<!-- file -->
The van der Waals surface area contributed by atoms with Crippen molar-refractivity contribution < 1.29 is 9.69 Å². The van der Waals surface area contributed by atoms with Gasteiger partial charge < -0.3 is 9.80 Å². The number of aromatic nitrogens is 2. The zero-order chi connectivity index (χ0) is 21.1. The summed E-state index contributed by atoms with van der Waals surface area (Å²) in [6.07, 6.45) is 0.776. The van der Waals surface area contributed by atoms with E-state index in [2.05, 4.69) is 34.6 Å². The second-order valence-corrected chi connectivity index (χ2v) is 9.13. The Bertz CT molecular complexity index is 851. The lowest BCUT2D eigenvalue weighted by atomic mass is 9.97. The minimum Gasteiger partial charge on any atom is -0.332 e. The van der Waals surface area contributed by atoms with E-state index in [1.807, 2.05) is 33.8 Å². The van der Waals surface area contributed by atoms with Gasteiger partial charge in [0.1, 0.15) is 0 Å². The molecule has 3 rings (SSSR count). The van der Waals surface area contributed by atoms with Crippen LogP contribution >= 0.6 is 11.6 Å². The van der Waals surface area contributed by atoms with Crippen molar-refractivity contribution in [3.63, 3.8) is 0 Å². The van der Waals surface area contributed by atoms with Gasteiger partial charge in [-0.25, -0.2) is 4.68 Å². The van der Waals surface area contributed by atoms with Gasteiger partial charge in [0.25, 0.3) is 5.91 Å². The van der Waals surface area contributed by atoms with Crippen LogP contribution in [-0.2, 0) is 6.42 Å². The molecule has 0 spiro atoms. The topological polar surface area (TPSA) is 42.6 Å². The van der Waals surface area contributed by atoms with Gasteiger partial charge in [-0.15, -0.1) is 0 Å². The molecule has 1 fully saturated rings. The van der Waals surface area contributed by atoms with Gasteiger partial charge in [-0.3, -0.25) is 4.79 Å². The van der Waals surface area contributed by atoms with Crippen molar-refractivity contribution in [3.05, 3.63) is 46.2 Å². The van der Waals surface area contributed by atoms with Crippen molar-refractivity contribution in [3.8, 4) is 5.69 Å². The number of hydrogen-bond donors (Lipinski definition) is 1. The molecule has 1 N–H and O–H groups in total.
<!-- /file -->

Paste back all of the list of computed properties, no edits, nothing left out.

The van der Waals surface area contributed by atoms with Crippen molar-refractivity contribution < 1.29 is 9.69 Å². The van der Waals surface area contributed by atoms with Gasteiger partial charge < -0.3 is 9.80 Å². The number of aromatic nitrogens is 2. The zero-order chi connectivity index (χ0) is 21.1. The summed E-state index contributed by atoms with van der Waals surface area (Å²) in [6.07, 6.45) is 0.776. The van der Waals surface area contributed by atoms with E-state index in [2.05, 4.69) is 34.6 Å². The second-order valence-corrected chi connectivity index (χ2v) is 9.13. The Bertz CT molecular complexity index is 851. The lowest BCUT2D eigenvalue weighted by atomic mass is 9.97. The minimum Gasteiger partial charge on any atom is -0.332 e. The van der Waals surface area contributed by atoms with E-state index in [1.807, 2.05) is 33.8 Å². The van der Waals surface area contributed by atoms with Gasteiger partial charge in [0.1, 0.15) is 0 Å². The molecule has 3 rings (SSSR count). The van der Waals surface area contributed by atoms with Crippen LogP contribution >= 0.6 is 11.6 Å². The van der Waals surface area contributed by atoms with Crippen molar-refractivity contribution in [3.63, 3.8) is 0 Å². The van der Waals surface area contributed by atoms with Gasteiger partial charge in [-0.25, -0.2) is 4.68 Å². The van der Waals surface area contributed by atoms with Gasteiger partial charge in [0.25, 0.3) is 5.91 Å². The van der Waals surface area contributed by atoms with Crippen LogP contribution in [-0.2, 0) is 6.42 Å². The molecule has 0 spiro atoms. The topological polar surface area (TPSA) is 42.6 Å². The van der Waals surface area contributed by atoms with Gasteiger partial charge in [-0.15, -0.1) is 0 Å². The molecule has 1 fully saturated rings. The van der Waals surface area contributed by atoms with Gasteiger partial charge in [-0.3, -0.25) is 4.79 Å². The van der Waals surface area contributed by atoms with Crippen molar-refractivity contribution in [3.05, 3.63) is 46.2 Å². The van der Waals surface area contributed by atoms with Crippen molar-refractivity contribution in [3.8, 4) is 5.69 Å². The number of hydrogen-bond donors (Lipinski definition) is 1. The molecule has 1 N–H and O–H groups in total.